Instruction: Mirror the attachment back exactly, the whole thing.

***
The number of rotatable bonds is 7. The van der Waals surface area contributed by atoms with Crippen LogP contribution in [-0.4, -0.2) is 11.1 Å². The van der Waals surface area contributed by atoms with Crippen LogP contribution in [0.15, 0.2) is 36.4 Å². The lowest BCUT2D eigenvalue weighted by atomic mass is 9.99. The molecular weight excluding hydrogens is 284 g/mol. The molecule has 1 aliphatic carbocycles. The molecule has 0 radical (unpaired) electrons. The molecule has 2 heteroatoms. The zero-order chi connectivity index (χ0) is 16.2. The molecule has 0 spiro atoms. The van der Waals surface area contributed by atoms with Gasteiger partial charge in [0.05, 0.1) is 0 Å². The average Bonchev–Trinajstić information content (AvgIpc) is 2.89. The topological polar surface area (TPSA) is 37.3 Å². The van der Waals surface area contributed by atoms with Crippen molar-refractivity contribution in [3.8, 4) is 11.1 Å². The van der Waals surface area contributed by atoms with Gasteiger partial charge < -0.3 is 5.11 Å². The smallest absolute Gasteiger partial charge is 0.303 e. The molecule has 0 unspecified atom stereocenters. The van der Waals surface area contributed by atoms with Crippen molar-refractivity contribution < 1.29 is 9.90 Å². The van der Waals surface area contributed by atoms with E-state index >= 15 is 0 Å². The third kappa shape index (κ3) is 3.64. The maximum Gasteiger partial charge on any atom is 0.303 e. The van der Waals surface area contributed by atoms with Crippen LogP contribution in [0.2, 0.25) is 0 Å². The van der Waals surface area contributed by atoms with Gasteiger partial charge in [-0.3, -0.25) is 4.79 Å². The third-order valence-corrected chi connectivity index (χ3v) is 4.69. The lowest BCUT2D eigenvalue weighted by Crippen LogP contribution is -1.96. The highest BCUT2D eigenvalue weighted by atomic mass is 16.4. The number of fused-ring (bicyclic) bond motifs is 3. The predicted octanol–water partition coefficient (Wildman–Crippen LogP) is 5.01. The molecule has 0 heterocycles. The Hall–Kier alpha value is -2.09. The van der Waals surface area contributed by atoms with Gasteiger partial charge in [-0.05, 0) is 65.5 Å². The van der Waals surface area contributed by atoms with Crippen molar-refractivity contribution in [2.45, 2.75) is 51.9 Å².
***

The number of rotatable bonds is 7. The van der Waals surface area contributed by atoms with Crippen LogP contribution in [-0.4, -0.2) is 11.1 Å². The van der Waals surface area contributed by atoms with Crippen LogP contribution in [0.15, 0.2) is 36.4 Å². The lowest BCUT2D eigenvalue weighted by atomic mass is 9.99. The molecular weight excluding hydrogens is 284 g/mol. The molecule has 1 aliphatic carbocycles. The molecule has 0 radical (unpaired) electrons. The molecule has 2 heteroatoms. The zero-order chi connectivity index (χ0) is 16.2. The molecule has 0 spiro atoms. The van der Waals surface area contributed by atoms with Gasteiger partial charge in [0.05, 0.1) is 0 Å². The average Bonchev–Trinajstić information content (AvgIpc) is 2.89. The topological polar surface area (TPSA) is 37.3 Å². The van der Waals surface area contributed by atoms with Crippen molar-refractivity contribution in [3.8, 4) is 11.1 Å². The van der Waals surface area contributed by atoms with Gasteiger partial charge < -0.3 is 5.11 Å². The smallest absolute Gasteiger partial charge is 0.303 e. The molecule has 0 unspecified atom stereocenters. The van der Waals surface area contributed by atoms with Crippen molar-refractivity contribution < 1.29 is 9.90 Å². The van der Waals surface area contributed by atoms with E-state index >= 15 is 0 Å². The third kappa shape index (κ3) is 3.64. The maximum Gasteiger partial charge on any atom is 0.303 e. The van der Waals surface area contributed by atoms with Crippen LogP contribution in [0.2, 0.25) is 0 Å². The van der Waals surface area contributed by atoms with Gasteiger partial charge in [-0.3, -0.25) is 4.79 Å². The third-order valence-corrected chi connectivity index (χ3v) is 4.69. The lowest BCUT2D eigenvalue weighted by Crippen LogP contribution is -1.96. The highest BCUT2D eigenvalue weighted by atomic mass is 16.4. The number of fused-ring (bicyclic) bond motifs is 3. The predicted octanol–water partition coefficient (Wildman–Crippen LogP) is 5.01. The molecule has 0 heterocycles. The Hall–Kier alpha value is -2.09. The van der Waals surface area contributed by atoms with Gasteiger partial charge in [-0.05, 0) is 65.5 Å². The van der Waals surface area contributed by atoms with Crippen molar-refractivity contribution in [2.45, 2.75) is 51.9 Å².